Maybe you did not go to church because God lets crazy people shoot fifty strangers.  I have not been going because God has ruined my life in other ways.


I walked into a church, a church where no one knew me, so maybe I would feel different, and an usher told me not to sit down because they were in the middle of reading the lesson.  Wouldn’t it be much less disruptive to let me sit down than to tell me not to?  What kind of person tells people not to sit in church?  It wasn’t even the gospel.  I was going to leave.

I wasn’t going to leave.

The lesson was about Ahab and Jezebel and a garden, a long lesson no one would want to talk about.  I had to confirm it was really about Ahab, and I didn’t just have Ahab on my mind, the way I always do when I am downtown, in Melville’s neighborhood.

I sat.  On one side of me, a woman who also was doing the whole thing, on the other, a woman who didn’t seem to know the drill.  In front of us, three people who were Asian and  just sat.  It’s a funny phenomena, here where churches are tourist attractions, so that church, and the big cathedrals, are both holy places and places people come to see holiness played out.  Through the whole service, there was a group of people in back taking photos.  The woman next to me was texting someone.

This is all fine, it’s just weird.

Why were they there?  We were animals in the zoo?  In Asia, we would go to temples and take photos and not pray.  Why was I there?  To feel better for a minute, to feel not trapped in being angry the church I had joined, that no one might notice I was gone, so petty.  Or I was there because I had several times hit this church after a bad day, it was on my way home from my Manhattan job, and the side chapel is small and sweet and quiet, and the subway is right there, and it was bigger and more fancy town than my church.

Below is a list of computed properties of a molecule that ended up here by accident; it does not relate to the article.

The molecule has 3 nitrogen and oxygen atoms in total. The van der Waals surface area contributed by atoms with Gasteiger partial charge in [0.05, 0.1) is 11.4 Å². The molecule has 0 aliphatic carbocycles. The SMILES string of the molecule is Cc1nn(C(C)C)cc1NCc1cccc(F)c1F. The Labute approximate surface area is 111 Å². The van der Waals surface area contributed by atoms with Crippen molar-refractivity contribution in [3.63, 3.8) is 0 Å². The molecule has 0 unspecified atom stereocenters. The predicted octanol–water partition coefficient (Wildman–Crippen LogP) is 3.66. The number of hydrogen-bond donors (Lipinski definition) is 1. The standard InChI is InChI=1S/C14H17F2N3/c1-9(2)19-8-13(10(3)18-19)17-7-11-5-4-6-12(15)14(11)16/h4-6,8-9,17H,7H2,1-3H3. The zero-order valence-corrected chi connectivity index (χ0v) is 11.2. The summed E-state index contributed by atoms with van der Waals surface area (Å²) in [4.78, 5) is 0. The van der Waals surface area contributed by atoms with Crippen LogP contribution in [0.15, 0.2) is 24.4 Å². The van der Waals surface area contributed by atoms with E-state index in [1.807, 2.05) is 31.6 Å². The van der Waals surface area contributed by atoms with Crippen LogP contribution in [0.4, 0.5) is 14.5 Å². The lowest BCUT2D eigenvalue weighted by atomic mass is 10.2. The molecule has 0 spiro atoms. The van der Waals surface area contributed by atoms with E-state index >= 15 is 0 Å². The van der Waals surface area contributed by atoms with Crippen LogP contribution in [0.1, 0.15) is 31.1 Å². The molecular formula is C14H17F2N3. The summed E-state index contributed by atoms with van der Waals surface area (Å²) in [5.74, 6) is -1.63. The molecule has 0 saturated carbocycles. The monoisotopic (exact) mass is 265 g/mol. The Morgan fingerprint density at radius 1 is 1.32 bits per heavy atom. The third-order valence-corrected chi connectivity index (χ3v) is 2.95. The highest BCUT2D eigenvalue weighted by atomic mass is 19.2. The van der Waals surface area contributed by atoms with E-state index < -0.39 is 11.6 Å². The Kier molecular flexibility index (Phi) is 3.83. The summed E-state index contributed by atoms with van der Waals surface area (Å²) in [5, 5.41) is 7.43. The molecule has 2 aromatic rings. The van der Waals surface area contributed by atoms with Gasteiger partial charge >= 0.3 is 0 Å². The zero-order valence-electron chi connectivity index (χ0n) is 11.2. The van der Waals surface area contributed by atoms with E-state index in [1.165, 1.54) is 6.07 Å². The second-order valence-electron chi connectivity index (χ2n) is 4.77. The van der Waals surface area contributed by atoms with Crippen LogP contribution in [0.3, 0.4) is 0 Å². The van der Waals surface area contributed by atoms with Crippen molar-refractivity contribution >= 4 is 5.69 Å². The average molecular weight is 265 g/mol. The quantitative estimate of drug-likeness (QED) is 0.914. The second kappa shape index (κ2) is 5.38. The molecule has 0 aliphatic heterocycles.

The priest had to talk about the shooting.  I had heard something bad in a minute of NPR.  I am in full self-protection/healing mode, which means No politics, but still I had heard that.  I hadn’t heard it was a gay club.

I’ve spent some small happy times in gay bars for the dancing or the singing.  The reason a gay bar feels so safe is that I figure everyone there is at peace with him/herself, they had to work harder to become so, and they value tolerance more than other people, so I feel safe.

Like people should feel safe at church, but then, it’s been a year since another lunatic shot up a Bible study.

I got communion. I got to sing.  I didn’t feel particularly better about God, in a narrative sense, but I did feel that things that hurt me were like pieces of armor or extra bones that I could shake off, rather than a part of my structure.

I was not feeling brave enough to go to doughnut time afterward.

I went down to the water.  I am preparing this costume for the Mermaid Parade next week. I am going as The Sea.  So it was research.  What is water?  It has four or five inch ruffles of white foam from the wind and the passings of the jet skis and the ferry and the Statue cruise boats, which could be rendered with white acrylic paint and dabbing with a bristly brush.  I was watching the happy painter earlier in the week.  His technique could help me.

Monday I went to the East River and looked out at it for a while.  My anxiety brain cloud has been reactivating ferociously, so I was looking at the East River and waiting for my good drugs to take effect.  It was windy that day, walking out on a pier to be surrounded by water.

It was so windy today, I lay back on a bench, with the Statue of Liberty to my left, and even though I was holding it down, the wind was so strong, my skirt a sail, it blew up and I was glad I wore clean and uninteresting underwear.

I don’t think a single soul noticed.

The priest said we can’t let people who use freedom another way take it away from us.  What freedom really means.  FDR’s four freedoms: of speech, of worship, from want, from fear.  Why does God let people do that, frighten us for their freedom.  Why do we let them?